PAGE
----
Saturday, September 2, 2017

Mexican Beans with Epazote

Epazote (Mexican Tea and Wormseed) is an annual herb, native to tropical regions of Central and South America Its green jagged leaves emit aromas of petroleum and citrus while its flavor is pungent, lemony with a sharp finish that increases with age. Epazote is used in many traditional Mexican dishes (especially in Yucatecan dishes.) including tamales, mole de olla, salsa, traditional black beans, pinto beans and enchiladas. It is also a carminative, which means it reduces the gas associated with beans. To maximize flavor, the herb is added during the last 30 minutes of cooking.


Epazote (Fresh and Dried) (Click Image to enlarge)














1 Pound pinto beans 1, dry
2+ Tablespoons rendered pork lard from a shoulder roast
1 Chopped Spanish (yellow) onion
2 Cloves of garlic
1/2 Teaspoon crushed red pepper
2 Sprigs of dried epazote (4 inch long) added the last 30 minutes of cooking
Optionally, 4 Bay leaves and a pinch of Mexican Oregano
Salt and pepper to taste
Water

Note:
1. Pinto beans are the most common choice for refried beans. This is definitely true in Tex-Mex cooking. Pinto beans have an extra-creamy texture, while black beans have an earthier flavor.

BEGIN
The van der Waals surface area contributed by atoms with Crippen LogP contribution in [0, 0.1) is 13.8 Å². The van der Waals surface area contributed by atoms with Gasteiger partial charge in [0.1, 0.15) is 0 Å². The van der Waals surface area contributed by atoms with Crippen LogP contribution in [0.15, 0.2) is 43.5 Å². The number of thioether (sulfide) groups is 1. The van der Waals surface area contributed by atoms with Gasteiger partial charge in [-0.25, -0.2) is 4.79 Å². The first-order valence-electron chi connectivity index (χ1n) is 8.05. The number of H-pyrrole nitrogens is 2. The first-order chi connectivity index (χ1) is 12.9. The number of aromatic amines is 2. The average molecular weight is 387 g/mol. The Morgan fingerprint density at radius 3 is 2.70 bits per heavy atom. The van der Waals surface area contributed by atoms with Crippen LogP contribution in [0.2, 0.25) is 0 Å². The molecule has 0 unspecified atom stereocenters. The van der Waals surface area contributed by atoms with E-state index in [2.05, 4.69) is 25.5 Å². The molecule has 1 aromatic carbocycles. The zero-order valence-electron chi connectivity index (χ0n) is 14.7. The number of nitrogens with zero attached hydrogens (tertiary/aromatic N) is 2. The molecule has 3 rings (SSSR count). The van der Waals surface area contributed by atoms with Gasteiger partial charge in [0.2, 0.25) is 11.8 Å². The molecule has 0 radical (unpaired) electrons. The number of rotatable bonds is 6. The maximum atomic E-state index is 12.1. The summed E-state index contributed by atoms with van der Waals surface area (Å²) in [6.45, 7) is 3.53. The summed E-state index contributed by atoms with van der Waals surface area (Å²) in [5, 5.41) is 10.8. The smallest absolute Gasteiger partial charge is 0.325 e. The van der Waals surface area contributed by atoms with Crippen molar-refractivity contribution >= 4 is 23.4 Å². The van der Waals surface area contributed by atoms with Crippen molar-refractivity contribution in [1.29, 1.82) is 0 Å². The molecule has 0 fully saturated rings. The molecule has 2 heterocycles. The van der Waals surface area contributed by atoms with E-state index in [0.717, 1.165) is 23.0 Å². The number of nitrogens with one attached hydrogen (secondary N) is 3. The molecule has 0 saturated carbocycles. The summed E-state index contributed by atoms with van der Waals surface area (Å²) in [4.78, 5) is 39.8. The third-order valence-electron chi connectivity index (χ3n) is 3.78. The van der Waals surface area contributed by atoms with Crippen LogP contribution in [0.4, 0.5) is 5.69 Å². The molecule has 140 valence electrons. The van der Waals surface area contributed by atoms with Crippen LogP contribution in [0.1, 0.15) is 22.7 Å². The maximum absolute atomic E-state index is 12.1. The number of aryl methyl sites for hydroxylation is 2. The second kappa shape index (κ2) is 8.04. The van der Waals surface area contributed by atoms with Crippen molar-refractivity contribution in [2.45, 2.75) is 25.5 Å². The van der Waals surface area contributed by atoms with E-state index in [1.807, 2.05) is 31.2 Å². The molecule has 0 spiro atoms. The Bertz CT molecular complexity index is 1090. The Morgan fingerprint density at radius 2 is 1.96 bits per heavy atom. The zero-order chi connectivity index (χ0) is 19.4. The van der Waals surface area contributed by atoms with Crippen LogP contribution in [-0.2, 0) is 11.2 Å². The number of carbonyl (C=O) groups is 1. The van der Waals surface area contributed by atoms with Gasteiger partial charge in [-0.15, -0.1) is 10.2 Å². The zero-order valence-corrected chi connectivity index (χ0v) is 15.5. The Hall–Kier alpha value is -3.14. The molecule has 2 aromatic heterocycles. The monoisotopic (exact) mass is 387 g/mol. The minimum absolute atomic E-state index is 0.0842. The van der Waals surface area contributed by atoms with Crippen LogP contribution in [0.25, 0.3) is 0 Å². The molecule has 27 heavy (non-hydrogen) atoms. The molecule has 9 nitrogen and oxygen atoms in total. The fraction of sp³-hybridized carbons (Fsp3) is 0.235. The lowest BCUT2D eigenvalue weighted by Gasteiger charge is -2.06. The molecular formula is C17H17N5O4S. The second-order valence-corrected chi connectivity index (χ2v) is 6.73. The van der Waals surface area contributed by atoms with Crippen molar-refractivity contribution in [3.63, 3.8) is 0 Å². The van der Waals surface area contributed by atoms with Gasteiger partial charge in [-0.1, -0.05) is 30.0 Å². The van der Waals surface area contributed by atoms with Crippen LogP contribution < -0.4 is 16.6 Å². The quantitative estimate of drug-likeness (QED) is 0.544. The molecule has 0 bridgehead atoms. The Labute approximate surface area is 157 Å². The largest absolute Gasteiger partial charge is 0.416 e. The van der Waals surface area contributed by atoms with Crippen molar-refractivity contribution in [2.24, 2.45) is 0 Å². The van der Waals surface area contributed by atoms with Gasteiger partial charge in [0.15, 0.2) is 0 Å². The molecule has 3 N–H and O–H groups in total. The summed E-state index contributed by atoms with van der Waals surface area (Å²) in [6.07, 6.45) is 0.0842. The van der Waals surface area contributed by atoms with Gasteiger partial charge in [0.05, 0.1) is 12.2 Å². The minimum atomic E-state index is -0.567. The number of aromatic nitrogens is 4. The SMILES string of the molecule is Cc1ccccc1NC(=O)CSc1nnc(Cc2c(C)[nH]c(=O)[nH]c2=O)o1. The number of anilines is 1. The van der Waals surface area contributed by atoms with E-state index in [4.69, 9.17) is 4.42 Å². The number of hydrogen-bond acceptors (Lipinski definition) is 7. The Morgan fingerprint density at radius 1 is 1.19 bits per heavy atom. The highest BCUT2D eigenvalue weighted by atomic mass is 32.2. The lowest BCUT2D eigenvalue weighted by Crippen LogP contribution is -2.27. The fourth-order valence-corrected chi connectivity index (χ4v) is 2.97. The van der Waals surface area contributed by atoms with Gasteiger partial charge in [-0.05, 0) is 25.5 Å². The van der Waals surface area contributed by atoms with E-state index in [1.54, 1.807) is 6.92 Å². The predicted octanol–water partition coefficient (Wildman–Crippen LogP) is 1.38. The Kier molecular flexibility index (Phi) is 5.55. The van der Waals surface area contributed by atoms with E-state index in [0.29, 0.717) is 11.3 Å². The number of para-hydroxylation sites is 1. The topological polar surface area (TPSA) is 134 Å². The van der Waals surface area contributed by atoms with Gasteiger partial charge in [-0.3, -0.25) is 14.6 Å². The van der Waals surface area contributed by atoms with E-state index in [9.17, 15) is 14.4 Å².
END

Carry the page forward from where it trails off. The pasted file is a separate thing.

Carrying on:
Rinse beans in cold water twice. Cover by 1 inch of water add lard, crushed red pepper, garlic, chopped onion, simmer slowly until almost tender (90 minutes). Add water as needed, as bean cook they will absorb water. In the last half hour of cooking, add epazote. Cook another 30 minute until just tender, adding water as necessary. Correct seasoning. Remove pieces of epazote and discard. It is amazing how tasty these beans are.

Garnish cooked beans with chopped mint,c rumbled queso fresco adding a little hot sauce.

Make a fine burrito with left over spiced roast pork, cilantro, pico-di-gallo, with your favorite tortillas.


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